A MBP fusion protein, containing amino acids 302–359 of the AT1A receptor carboxyl-terminus (MBP-AT1ACT), was made by PCR from the pRc/CMV/AT1A template [15] using sense (5′-CTGCCTGAACCCTurn:x-wiley:00145793:media:feb2s0014579399009047:feb2s0014579399009047-math-si1TACGGCTTTC-3′, bold letters indicate mutations) and antisense (5′-GCCAGTGTGCTurn:x-wiley:00145793:media:feb2s0014579399009047:feb2s0014579399009047-math-si2CTGTCACTCCAC-3′, bold letters indicate mutations) primers, incorporating unique restriction sites (5′ EcoRI and 3′ SalI, underlined). The 216 bp PCR product was digested with EcoRI and SalI and ligated into these sites of the pMal-c2 vector (New England Biolabs). To generate a construct that produces MBP only, the pMal-c2 vector was restriction-digested with EcoRI and XbaI, the overhangs were filled-in using Klenow and the plasmid was re-ligated. This generated an in-frame stop codon (TAG) in the polylinker region. These constructs were confirmed by sequencing.

Plasmid DNA for MBP-AT1ACT and MBP was transformed into the TB-1 strain of Escherichia coli and cultures at A 600 of 0.4–0.5 were induced with IPTG (0.1 mM, 3 h) to stimulate fusion protein production. Bacterial lysates were incubated with amylose resin (New England Biolabs) and the specifically bound fusion proteins eluted with 100 mM maltose. Fusion proteins were >90% pure as judged by SDS-PAGE. Affinity columns were made by applying 1 mg of purified fusion protein to 1 ml of amylose beads and incubating for 30 min at room temperature followed by extensive washing in Hank's buffered salt solution (HBSS).

2.2 Interaction of 35S-labelled cellular proteins with the MBP-AT1ACT fusion protein

Chinese hamster ovary cells (CHO-K1) cells were maintained in α-MEM containing foetal bovine serum (10%) plus antibiotics. At 70% confluence, a 100 mm plate of cells was washed once with 10 ml of DMEM devoid of L-methionine and L-cysteine and the cells were starved in 10 ml of this media for 2 h. Cells were then incubated in 4 ml of media supplemented with 400 μCi/ml Tran35S-Label (∼70% [35S]-L-methionine, ∼15% [35S]-L-cysteine, ICN pharmaceuticals) for 16 h. The cells were washed three times with 10 ml of ice-cold HBSS and lysed in 2 ml of a 50 mM Tris-HCl buffer, pH 7.5, containing 150 mM NaCl, 1% Triton X-100, 0.5% sodium deoxycholate, 1 mM phenylmethylsulfonyl fluoride, 5 μg/ml leupeptin, 1 μg/ml aprotinin and 1 μg/ml pepstatin. The plates were rocked for 30 min at 4°C and cell extracts clarified by centrifugation (14 000×g for 15 min). Typically, 80–90% of [35S] label was incorporated into protein as revealed by precipitation with trichloroacetic acid.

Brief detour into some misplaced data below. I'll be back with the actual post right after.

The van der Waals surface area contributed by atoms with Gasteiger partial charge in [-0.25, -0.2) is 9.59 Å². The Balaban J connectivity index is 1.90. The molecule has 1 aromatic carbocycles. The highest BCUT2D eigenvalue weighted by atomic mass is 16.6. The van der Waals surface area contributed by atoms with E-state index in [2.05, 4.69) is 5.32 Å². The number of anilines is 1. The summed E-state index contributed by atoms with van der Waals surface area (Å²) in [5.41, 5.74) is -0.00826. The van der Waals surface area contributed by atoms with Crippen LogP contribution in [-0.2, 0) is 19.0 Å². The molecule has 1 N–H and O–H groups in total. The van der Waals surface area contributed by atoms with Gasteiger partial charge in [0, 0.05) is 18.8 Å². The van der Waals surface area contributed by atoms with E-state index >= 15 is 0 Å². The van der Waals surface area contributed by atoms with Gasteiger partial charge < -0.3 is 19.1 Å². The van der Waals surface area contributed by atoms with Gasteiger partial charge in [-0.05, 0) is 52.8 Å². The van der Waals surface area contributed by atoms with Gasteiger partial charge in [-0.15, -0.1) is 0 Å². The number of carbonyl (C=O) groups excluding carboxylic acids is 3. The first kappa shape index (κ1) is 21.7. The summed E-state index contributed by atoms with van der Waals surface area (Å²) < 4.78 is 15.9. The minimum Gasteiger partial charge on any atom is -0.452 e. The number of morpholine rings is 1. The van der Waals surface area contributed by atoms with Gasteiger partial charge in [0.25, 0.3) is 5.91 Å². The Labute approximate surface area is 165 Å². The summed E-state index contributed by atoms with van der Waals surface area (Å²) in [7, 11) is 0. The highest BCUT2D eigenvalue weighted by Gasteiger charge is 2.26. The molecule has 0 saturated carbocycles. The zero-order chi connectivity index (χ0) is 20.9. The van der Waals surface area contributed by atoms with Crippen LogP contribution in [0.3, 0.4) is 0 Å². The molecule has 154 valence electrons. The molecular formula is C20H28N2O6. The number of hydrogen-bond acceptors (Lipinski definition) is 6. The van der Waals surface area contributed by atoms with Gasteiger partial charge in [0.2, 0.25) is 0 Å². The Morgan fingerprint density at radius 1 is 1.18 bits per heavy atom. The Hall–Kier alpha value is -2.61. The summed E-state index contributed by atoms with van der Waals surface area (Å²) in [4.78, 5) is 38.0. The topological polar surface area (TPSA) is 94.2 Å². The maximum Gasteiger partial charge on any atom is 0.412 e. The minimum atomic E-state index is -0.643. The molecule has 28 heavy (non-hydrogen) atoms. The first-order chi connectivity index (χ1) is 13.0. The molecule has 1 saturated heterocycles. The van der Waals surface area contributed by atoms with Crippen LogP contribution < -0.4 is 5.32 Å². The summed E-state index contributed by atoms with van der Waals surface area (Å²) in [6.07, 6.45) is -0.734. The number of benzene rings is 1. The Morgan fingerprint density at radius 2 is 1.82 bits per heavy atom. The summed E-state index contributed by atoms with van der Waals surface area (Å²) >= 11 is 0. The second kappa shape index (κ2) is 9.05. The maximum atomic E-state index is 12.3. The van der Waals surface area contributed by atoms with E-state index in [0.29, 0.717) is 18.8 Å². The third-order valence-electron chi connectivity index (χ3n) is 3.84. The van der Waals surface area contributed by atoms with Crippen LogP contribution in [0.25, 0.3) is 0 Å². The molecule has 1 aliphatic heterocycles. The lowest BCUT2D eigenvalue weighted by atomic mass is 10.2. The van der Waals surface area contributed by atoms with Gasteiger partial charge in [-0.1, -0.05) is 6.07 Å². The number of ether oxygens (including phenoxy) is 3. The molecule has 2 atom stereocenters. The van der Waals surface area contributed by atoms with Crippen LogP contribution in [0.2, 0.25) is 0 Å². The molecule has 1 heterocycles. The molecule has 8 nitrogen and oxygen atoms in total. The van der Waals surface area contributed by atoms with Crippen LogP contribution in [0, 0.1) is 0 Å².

Fusion proteins immobilised on amylose resin (∼50 μg protein on 50 μl of resin) were washed twice with 1 ml of assay buffer (100 mM Tris-HCl, pH 7.5, 200 mM NaCl) and then resuspended in 60 μl of assay buffer containing either 2 mM CaCl2 or 4 mM EGTA. 40 μl of [35S]-labelled CHO-K1 cell extract was added and the suspension was mixed and incubated for 30 min at 22°C. Following pelleting and removal of the supernatant, the affinity beads were washed four times with 500 μl of assay buffer containing either 4 mM EGTA or 2 mM CaCl2. The final pellets were resuspended in 50 μl of SDS-PAGE sample buffer, heated at 95°C for 5 min and resolved by 12% SDS-PAGE. Gels were fixed and dried and apposed to a Fuji type BAS-IIIs phosphoimaging plate for 1–3 days. The imaging plate was read in a FUJIX Bio-imager Analyser BAS1000 to visualise the radioactive proteins.

2.3 Preparation of peptide affinity media

A peptide corresponding to the putative CaM-binding domain of the AT1A receptor (CLGKKFKKYFLQLLKYIPPK-amide, referred to as 1ACT, for AT1A carboxyl-terminus peptide) and the model CaM-binding peptide (CLKLKKLLKLLKKLLKLG-amide, referred to as CBCP, for CaM-binding control peptide) were synthesised (Chiron mimotopes) with a amino-terminal cysteine to allow immobilisation on an iodoacetate-activated gel (SulfoLink Coupling gel, Pierce). 5 mg of each peptide was dissolved in 1 ml of 50 mM Tris-HCl, 5 mM EDTA, pH 8.5 and mixed with 2 ml Sulfolink Coupling gel for 45 min at room temperature. Unbound peptide was removed by extensive washing with 50 mM Tris-HCl, 5 mM EDTA, pH 8.5 and uncoupled iodoacetate groups in the gel were inactivated with a 50 mM cysteine wash. Finally, the column was washed with 1 M NaCl, equilibrated with 50 mM Tris-HCl, pH 7.5 and stored as a 50% suspension.

The method for identifying proteins that interact with the peptide affinity beads was the same as that described above for the AT1A carboxyl-terminus fusion protein. Some SDS-PAGE gels were also Western-blotted to a PVDF membrane (Polyscreen, NEN) and probed with a monoclonal antibody to CaM (Upstate Biotechnology) and visualised using Renaissance ECL (NEN). As a control, a sample (1 ng) of pure bovine CaM (Sigma) was run in parallel to confirm the immunodetection process.

2.4 In vitro binding assay and gel shift analysis

Gel shift analysis of complexes formed between CaM and 1ACT or CBCP, using urea-polyacrylamide gel electrophoresis, was performed as described by Erickson-Viitanen and Degrado [16]. Reactions (30 μl) containing 300 pmol (∼5 μg) of pure CaM and increasing amounts (0–3000 pmol) of the peptides 1ACT or CBCP, in 100 mM Tris-HCl, pH 7.5, 4 M urea and either 0.1 mM CaCl2 or 1 mM EGTA, were incubated at 22°C for 30 min. 15 μl of a 50% glycerol/0.1% bromphenol blue solution was added to each reaction and the complexes resolved in 12.5% acrylamide gels containing 4 M urea and either 1 mM CaCl2 or 1 mM EGTA. The gels were fixed and stained with Coomassie blue.

3 Results and discussion